In a recent sermon I gave at the Sacramento Betsuin, I played the game that I sometimes do at OCBC with the Dharma School children. To illustrate how Buddhism is all around us in our everyday life, I ask the kids to throw out a word, object, anything, and I have to relate that to Buddhism. I did this game for the first time in Sacramento last Sunday. One girl shouted out “Harry Potter.” This young girl is also taking the Girl Scout and Cub Scout Padma and Metta class, and I remember that she mentioned that she loved the Harry Potter books and someday wanted to be a writer.
I answered her in the following manner. I asked, “Who is the hero of the Harry Potter books?” Everyone replied, “Harry Potter.” I then asked, “Who is the hero of the Star Wars movies?” The children all answered, “Luke Skywalker.” I then said, “Who is the hero of the Larger Sutra?” Everyone looked puzzled. I then explained a short version of the following:
Shakyamuni Buddha, in order to express his deep innermost heart of enlightenment, often told stories to explain and relate the Dharma. Shin Buddhism is based on a sutra called “The Larger Sutra” (full title is the Larger Sutra of Immeasurable Life). In this sutra the Buddha tells a story about a King who encounters a Buddha, and is so inspired that he decides to give up being a King to pursue the path to Buddhahood. His name was Bodhisattva Dharmakara, and he is the hero of the story. He is the Harry Potter, the Luke Skywalker of the Larger Sutra. Dharmakara was not a historical person, but yet the story of Dharmakara is a story that goes beyond time and history. That is why this sutra has resonated with Buddhists for centuries and centuries. It is because of its timeless message and because the “hero” of the story connects with people, just like Harry Potter and Luke Skywalker connect with people of all ages.
Bodhisattva Dharmakara seeks to first become a Buddha himself, to awaken to the same wisdom and compassion that he saw in his teacher, like Luke Skywalker sought to become a Jedi warrior after meeting Obi-Wan Kenobi. Dharmakara makes many vows for his life. His vows come from the core of his being. He seeks to become a truly enlightened one, and he seeks to save all sentient beings from suffering and delusion. Dharmakara will not rest until all beings are saved.
The story of Dharmakara expressed in the Larger Sutra shows us what are the contents of the heart of a Buddha, an enlightened one, and at the same time it shows us the contents of the heart of the unenlightened.
Dharmakara seeks to save all beings. Dharmakara embraces all beings, without forsaking anyone, not like the discriminatory mind of the unenlightened. Look at the world around us with the many societal problems of discrimination and prejudice. These are the actions of the unenlightened, but not the kind of heart of Bodhisattva Dharmakara. In the 48 vows that Dharmakara states in the Larger Sutra, he expresses how he seeks to save beings despite their physical makeup, despite the color of their skin. The heart of an enlightened one doesn’t say, “I want to save this race of people but not that race.” The heart of an enlightened one doesn’t say, “I want to save only people who are six feet tall.” The heart of an enlightened one doesn’t say, “I want to save only human beings but don’t care for birds or animals.” The heart of an enlightened one embraces all beings, not just human beings.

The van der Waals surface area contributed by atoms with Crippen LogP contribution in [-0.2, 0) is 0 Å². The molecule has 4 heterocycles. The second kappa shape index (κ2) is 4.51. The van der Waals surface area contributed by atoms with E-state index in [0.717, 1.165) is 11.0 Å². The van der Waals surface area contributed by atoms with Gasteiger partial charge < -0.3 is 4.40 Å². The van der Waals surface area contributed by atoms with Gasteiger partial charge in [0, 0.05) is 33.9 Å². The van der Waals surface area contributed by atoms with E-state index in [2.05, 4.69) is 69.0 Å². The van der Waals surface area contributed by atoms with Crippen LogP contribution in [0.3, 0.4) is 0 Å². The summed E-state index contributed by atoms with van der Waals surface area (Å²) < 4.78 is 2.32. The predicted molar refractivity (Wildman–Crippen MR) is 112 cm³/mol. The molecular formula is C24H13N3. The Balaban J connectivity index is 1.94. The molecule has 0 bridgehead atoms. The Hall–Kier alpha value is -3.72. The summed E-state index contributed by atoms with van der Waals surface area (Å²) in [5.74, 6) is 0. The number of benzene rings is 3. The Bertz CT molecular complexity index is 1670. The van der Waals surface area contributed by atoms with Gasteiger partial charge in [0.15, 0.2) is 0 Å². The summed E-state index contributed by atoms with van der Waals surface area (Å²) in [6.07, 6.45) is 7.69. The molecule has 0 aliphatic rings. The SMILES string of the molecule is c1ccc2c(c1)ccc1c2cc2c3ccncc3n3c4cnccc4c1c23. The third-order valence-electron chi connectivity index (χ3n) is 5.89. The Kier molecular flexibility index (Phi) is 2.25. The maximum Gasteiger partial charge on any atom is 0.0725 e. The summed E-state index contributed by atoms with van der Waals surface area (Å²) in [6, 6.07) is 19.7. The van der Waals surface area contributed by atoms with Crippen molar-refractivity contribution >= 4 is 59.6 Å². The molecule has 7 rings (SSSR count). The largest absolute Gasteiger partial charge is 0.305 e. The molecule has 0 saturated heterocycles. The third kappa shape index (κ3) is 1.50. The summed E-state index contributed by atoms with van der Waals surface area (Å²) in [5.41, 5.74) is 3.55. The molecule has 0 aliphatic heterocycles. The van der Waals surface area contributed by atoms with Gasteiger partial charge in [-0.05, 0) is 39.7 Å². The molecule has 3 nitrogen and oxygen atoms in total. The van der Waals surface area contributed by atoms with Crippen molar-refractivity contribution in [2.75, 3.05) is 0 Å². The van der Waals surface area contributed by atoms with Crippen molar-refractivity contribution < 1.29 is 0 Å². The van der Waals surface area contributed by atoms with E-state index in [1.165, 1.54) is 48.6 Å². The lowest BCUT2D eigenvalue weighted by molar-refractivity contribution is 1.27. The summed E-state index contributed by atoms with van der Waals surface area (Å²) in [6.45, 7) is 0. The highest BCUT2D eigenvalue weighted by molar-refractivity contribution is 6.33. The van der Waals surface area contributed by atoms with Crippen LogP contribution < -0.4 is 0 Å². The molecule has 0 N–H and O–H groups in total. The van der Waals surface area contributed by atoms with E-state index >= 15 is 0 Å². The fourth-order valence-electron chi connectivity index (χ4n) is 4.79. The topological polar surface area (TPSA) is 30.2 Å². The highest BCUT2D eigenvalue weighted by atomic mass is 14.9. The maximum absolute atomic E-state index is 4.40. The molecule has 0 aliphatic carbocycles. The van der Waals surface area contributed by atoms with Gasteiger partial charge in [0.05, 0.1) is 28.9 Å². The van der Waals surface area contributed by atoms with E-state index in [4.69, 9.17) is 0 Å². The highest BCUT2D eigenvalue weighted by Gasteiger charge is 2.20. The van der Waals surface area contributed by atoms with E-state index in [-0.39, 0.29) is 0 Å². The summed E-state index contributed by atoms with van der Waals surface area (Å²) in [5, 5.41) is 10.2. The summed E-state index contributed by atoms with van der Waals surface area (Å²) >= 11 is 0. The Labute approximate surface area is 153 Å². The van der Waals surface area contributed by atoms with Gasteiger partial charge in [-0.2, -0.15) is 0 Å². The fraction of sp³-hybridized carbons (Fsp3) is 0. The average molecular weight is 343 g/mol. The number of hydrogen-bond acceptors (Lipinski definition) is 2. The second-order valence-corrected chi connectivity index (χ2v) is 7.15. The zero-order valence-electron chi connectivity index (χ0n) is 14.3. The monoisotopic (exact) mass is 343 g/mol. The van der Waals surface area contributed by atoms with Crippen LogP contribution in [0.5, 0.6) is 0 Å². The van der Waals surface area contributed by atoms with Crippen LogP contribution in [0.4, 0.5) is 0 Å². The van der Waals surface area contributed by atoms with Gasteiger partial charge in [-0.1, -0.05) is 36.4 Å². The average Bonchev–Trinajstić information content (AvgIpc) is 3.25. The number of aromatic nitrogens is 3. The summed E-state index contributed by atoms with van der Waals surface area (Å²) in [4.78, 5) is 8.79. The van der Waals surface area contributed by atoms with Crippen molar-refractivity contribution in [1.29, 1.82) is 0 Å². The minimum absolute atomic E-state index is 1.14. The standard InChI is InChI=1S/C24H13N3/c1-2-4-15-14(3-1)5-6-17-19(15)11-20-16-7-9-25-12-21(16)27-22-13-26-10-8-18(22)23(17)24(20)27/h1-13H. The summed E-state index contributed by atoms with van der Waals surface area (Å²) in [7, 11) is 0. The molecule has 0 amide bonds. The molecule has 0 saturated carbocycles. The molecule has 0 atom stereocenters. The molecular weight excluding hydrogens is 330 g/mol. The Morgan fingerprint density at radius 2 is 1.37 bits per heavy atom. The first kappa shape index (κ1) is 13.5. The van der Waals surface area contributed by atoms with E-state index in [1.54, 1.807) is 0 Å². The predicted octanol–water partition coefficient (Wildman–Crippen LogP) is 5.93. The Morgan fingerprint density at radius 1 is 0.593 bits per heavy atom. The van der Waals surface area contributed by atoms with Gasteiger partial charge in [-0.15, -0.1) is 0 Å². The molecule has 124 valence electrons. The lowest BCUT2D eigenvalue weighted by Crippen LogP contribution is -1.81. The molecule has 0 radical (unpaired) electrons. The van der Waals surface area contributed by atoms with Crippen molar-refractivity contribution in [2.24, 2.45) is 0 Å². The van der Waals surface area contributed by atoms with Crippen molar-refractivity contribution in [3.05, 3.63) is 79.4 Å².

The Larger Sutra is not an easy text to read because it was composed in ancient India. It is like reading Shakespeare in English. We ponder over many terms and expressions that were part of the culture of that time.
Still, the core message of the story of the Larger Sutra related by Shakyamuni Buddha is the story of Bodhisattva Dharmakara, who fulfills his dream, his deepest aspiration, and becomes a Buddha named “Amida” meaning “Immeasurable Light and Immeasurable Life” which are a metaphor for wisdom and compassion.
This “story” from Shakyamuni Buddha teaches us so much, and it is this sutra, the Larger Sutra, that Shinran Shonin calls, “The True and Real Teaching.” Shinran Shonin encountered the heart of the Buddha through this sutra. His years of struggle and practice as a monk were resolved when he met his teacher, Honen, and this particular sutra. It was through seeing a living example of the story of Dharmakara, in Honen, that Shinran was able to discover the timeless heart of the Buddha, the heart of wisdom and compassion of Amida Buddha.
Stories are very powerful. Stories are timeless. Look at how temporary other things in life are. Inventions like the VCR and the cassette player were short lived. Nobody uses a pager anymore. Dynasties come and go, even dynasties under rulers like Alexander the Great. But the story of Dharmakara and his becoming Amida Buddha is a story that has crossed the Asian continent and now comes to the west. Now we must listen to, study, and receive this timeless story, of the life of a seeker, the life of a Buddha, and the deep and profound heart and mind that is being communicated through this story.
Rev. Marvin Harada